International Criminal Court Probes War Crimes Committed against Palestinians

International Criminal Court Probes War Crimes Committed against Palestinians



The United States has joined Israel in condemning a decision by the International Criminal Court (ICC) to open a preliminary probe into possible war crimes committed against Palestinians, describing the move as a “tragic irony”.

The US criticised the decision late on Friday, saying it opposed actions against its ally Israel as “counterproductive to the cause of peace”.

“It is a tragic irony that Israel, which has withstood thousands of terrorist rockets fired at its civilians and its neighbourhoods, is now being scrutinised by the ICC,” Jeff Rathke, the US State department spokesman, said in a statement.

Palestinian statehood: a lost cause?

US condemnation came shortly after Israeli Prime Minister, Benjamin Netanyahu, derided the ICC’s decision, calling it “scandalous” and “absurd”.

Nabil Shaath, a senior Palestinian official and advisor to President Mahmoud Abbas, told Al Jazeera the Palestinians were prepared for any outcome by the ICC.

“We want to put pressure on Israel that has been murdering our people, occupying our land, stealing our water and destroying Gaza,” he said.

“This occupation by Israel has to end, negotiations chaperoned by America have not been successful, on the contrary, we have failed, and now we have to go through the international arena.”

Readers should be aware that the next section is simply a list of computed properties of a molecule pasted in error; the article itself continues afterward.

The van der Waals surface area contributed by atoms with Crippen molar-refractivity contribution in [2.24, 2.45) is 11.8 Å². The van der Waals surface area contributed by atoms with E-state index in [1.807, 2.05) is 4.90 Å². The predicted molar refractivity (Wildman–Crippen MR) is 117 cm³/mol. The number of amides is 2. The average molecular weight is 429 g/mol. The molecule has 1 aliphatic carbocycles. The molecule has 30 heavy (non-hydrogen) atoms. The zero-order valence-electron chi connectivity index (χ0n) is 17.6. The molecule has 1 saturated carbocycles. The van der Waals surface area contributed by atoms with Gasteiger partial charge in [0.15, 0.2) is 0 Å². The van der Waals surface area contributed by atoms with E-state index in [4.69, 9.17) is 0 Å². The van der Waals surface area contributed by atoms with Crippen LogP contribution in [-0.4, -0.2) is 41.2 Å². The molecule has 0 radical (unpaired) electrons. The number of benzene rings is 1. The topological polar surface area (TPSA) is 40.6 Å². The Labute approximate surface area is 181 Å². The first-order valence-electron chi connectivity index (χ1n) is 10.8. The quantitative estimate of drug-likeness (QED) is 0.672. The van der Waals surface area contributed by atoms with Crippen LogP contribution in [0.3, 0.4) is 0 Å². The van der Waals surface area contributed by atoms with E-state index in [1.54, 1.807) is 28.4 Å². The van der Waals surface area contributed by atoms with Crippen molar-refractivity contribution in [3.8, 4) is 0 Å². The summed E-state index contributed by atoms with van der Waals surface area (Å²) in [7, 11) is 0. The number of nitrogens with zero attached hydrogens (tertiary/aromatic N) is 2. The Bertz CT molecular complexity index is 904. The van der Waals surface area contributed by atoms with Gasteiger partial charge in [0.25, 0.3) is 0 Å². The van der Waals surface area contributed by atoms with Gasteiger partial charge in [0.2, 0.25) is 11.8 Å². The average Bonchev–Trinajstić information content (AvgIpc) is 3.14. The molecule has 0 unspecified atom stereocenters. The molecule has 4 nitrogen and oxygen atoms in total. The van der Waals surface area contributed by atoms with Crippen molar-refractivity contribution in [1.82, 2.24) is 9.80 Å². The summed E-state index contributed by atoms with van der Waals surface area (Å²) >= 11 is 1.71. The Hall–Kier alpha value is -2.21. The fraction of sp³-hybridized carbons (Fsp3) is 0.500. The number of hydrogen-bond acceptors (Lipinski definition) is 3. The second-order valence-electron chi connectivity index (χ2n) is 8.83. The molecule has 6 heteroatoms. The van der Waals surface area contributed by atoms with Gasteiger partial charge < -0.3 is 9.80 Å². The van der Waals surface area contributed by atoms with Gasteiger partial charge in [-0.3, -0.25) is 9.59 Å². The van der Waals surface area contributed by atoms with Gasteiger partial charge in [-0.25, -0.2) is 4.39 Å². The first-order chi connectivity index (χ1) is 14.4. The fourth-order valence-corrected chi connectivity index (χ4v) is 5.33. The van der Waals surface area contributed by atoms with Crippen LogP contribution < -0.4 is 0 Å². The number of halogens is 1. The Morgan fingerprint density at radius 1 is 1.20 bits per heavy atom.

Human rights group Amnesty International welcomed the ICC’s announcement, saying it “could pave the way for thousands of victims of crimes under international law to gain access to justice”.US and Israel criticise ICC war crimes probe

 US calls decision by the ICC to probe possible war crimes committed against Palestinians a “tragic irony”.

While 123 countries have ratified the Rome Statute, the charter that led to the formation of the ICC, Israel and the US are not party to the court. 

The ICC, based in The Hague in the Netherlands, will open a preliminary inquiry into the possible war crimes committed in the Palestinian territories, and determine whether its findings merit a full investigation.

The outcome could result in charges against individuals on either the Israeli or Palestinian side.

Although Israel is not an ICC member, its citizens could be tried on accusations of war crimes, crimes against humanity and genocide.

This means the court’s prosecutor could investigate the 50-day war between Israel and Palestinian groups in the Gaza Strip in July and August 2014, during which more than 2,300 Palestinians, mostly civilians, were killed. Israel said 67 soldiers and six civilians died in the same war.

Speaking to Al Jazeera from the West Bank city of Ramallah, Ammar Hijazi, a Palestinian foreign ministry official, said the Palestinian Authority believed that all necessary aspects were featured in the case.

“Palestine is ready to fully cooperate if there are any violations commited during the war by the Palestinian side as well,” he said.

The Palestinians decision to join the Rome Statute of the ICC and other international treaties hasheightened tensions with Israel, with Netanyahu freezing the transfer of $127m in tax revenues to the Palestinian Authority.

The tax revenues make up two-thirds of the Palestinian Authority’s annual budget, excluding foreign aid.




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